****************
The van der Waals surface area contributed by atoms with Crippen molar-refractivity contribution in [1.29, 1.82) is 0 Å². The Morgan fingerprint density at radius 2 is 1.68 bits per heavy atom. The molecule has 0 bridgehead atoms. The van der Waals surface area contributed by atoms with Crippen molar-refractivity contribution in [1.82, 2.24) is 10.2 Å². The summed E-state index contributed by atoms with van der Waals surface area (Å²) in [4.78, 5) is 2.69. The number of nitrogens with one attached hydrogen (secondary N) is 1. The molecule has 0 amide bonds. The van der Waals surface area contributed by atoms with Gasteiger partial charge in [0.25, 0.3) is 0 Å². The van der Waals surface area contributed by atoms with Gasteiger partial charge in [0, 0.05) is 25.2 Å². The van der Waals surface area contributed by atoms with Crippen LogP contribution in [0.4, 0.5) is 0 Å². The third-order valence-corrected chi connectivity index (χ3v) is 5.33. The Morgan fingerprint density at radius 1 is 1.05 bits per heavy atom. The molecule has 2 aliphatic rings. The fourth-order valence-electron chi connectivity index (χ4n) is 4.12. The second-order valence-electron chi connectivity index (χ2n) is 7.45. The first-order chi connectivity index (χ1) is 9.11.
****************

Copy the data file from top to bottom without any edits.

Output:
The van der Waals surface area contributed by atoms with Crippen molar-refractivity contribution in [1.29, 1.82) is 0 Å². The Morgan fingerprint density at radius 2 is 1.68 bits per heavy atom. The molecule has 0 bridgehead atoms. The van der Waals surface area contributed by atoms with Crippen molar-refractivity contribution in [1.82, 2.24) is 10.2 Å². The summed E-state index contributed by atoms with van der Waals surface area (Å²) in [4.78, 5) is 2.69. The number of nitrogens with one attached hydrogen (secondary N) is 1. The molecule has 0 amide bonds. The van der Waals surface area contributed by atoms with Gasteiger partial charge in [0.25, 0.3) is 0 Å². The van der Waals surface area contributed by atoms with Gasteiger partial charge in [0, 0.05) is 25.2 Å². The van der Waals surface area contributed by atoms with Crippen LogP contribution in [0.4, 0.5) is 0 Å². The third-order valence-corrected chi connectivity index (χ3v) is 5.33. The Morgan fingerprint density at radius 1 is 1.05 bits per heavy atom. The molecule has 2 aliphatic rings. The fourth-order valence-electron chi connectivity index (χ4n) is 4.12. The second-order valence-electron chi connectivity index (χ2n) is 7.45. The first-order chi connectivity index (χ1) is 9.11.